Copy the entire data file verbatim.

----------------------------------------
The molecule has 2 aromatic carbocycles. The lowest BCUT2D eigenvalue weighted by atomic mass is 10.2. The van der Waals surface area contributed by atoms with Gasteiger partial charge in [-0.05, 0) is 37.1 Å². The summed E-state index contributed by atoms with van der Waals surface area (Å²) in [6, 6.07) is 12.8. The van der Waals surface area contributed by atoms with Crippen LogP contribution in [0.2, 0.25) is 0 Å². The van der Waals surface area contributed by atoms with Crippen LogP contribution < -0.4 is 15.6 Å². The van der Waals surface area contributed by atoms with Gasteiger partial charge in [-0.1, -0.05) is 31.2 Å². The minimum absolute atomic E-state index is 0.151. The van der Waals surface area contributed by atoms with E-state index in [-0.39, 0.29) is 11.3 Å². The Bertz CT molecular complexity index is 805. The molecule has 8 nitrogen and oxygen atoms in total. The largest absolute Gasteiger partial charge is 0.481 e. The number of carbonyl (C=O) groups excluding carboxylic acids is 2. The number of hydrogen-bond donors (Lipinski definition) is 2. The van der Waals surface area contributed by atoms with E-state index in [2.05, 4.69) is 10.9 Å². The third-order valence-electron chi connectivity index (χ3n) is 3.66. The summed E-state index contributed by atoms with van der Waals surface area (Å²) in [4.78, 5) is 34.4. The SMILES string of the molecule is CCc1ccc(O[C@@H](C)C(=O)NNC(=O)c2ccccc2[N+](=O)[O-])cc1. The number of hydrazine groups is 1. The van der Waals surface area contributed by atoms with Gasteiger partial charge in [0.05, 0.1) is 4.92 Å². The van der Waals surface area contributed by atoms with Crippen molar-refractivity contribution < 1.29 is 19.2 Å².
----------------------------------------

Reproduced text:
The molecule has 2 aromatic carbocycles. The lowest BCUT2D eigenvalue weighted by atomic mass is 10.2. The van der Waals surface area contributed by atoms with Gasteiger partial charge in [-0.05, 0) is 37.1 Å². The summed E-state index contributed by atoms with van der Waals surface area (Å²) in [6, 6.07) is 12.8. The van der Waals surface area contributed by atoms with Crippen LogP contribution in [0.2, 0.25) is 0 Å². The van der Waals surface area contributed by atoms with Crippen LogP contribution < -0.4 is 15.6 Å². The van der Waals surface area contributed by atoms with Gasteiger partial charge in [-0.1, -0.05) is 31.2 Å². The minimum absolute atomic E-state index is 0.151. The van der Waals surface area contributed by atoms with E-state index in [-0.39, 0.29) is 11.3 Å². The Bertz CT molecular complexity index is 805. The molecule has 8 nitrogen and oxygen atoms in total. The largest absolute Gasteiger partial charge is 0.481 e. The number of carbonyl (C=O) groups excluding carboxylic acids is 2. The number of hydrogen-bond donors (Lipinski definition) is 2. The van der Waals surface area contributed by atoms with E-state index in [2.05, 4.69) is 10.9 Å². The third-order valence-electron chi connectivity index (χ3n) is 3.66. The summed E-state index contributed by atoms with van der Waals surface area (Å²) in [4.78, 5) is 34.4. The SMILES string of the molecule is CCc1ccc(O[C@@H](C)C(=O)NNC(=O)c2ccccc2[N+](=O)[O-])cc1. The number of hydrazine groups is 1. The van der Waals surface area contributed by atoms with Gasteiger partial charge in [0.05, 0.1) is 4.92 Å². The van der Waals surface area contributed by atoms with Crippen molar-refractivity contribution < 1.29 is 19.2 Å².